There is no legal or even procedural reason for this — no reason the House or Senate may not attempt the feat of walking a variety of bills forward while chewing gum at the same time in the budget impasse. But legislative multitasking, which had already become a distant memory after the dysfunctional congressional dynamics of recent years, has now disappeared almost altogether. Full story
July 7, 2013
Lawmakers and aides pouring back into the Capitol this week may be tempted to glance at their desk calendars, smack their foreheads and exclaim, “Where did the time go?”
And then, with even more bewilderment, they might wonder, “What have we been doing all year?”
The July Fourth recess is traditionally considered halftime in the legislative year. In fact, it’s a bit later than that. The Senate’s had roll call votes during 17 weeks so far in 2013 and plans only 16 more weeks in session before the second Friday in December. The House has had votes in 18 weeks but expects just 14 more workweeks before that same Dec. 13 target adjournment.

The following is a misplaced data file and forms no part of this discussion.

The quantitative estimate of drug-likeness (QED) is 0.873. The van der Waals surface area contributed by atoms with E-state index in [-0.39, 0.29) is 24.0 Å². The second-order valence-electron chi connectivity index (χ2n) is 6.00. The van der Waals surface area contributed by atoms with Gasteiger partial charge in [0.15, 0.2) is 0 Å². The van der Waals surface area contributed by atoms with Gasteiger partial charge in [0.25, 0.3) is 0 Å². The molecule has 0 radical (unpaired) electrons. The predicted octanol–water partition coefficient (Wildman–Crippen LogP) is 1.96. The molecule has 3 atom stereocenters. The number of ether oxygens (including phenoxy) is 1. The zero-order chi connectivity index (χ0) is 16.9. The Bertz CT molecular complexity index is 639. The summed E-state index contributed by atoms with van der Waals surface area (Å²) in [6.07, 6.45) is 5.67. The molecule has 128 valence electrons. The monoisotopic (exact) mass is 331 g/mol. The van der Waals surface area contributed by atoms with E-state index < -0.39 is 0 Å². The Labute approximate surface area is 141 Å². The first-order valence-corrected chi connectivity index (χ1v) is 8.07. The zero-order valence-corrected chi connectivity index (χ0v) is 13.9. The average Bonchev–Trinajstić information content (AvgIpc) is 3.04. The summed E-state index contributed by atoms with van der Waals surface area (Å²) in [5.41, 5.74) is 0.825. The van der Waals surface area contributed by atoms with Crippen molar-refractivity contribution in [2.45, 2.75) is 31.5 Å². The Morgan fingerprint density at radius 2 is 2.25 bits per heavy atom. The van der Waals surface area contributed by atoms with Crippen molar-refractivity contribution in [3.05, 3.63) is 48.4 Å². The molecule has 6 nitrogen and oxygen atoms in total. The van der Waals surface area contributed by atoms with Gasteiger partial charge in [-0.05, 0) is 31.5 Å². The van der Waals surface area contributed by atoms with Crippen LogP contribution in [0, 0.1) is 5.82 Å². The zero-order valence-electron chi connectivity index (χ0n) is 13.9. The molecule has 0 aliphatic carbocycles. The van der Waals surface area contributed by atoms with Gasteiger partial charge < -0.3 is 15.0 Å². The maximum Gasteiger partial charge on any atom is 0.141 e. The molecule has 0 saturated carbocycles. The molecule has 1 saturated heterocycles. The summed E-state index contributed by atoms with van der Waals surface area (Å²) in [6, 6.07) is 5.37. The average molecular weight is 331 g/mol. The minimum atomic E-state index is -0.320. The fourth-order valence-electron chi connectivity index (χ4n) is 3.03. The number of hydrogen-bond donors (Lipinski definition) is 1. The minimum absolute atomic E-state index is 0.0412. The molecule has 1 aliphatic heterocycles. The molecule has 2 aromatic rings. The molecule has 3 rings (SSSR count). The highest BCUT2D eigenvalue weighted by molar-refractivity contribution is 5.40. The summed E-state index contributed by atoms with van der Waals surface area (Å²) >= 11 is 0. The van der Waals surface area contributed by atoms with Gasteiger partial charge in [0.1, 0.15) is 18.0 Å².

The message for the laborers in the First Session of the 113th Congress is unmistakable: The time is slipping away without much to show for it. Full story
June 9, 2013
The Senate’s initial test votes on immigration, coming up on Tuesday, hold no real hope for suspense. It’s what comes next that will keep this city and the nation riveted for the rest of the month.
The first roll call votes squashing a filibuster on a motion to proceed look to be overwhelmingly bipartisan now that both top Republicans have committed to voting “yes.” Their assent insulates the GOP from charges of obstructionism on the biggest domestic policy initiative of the year.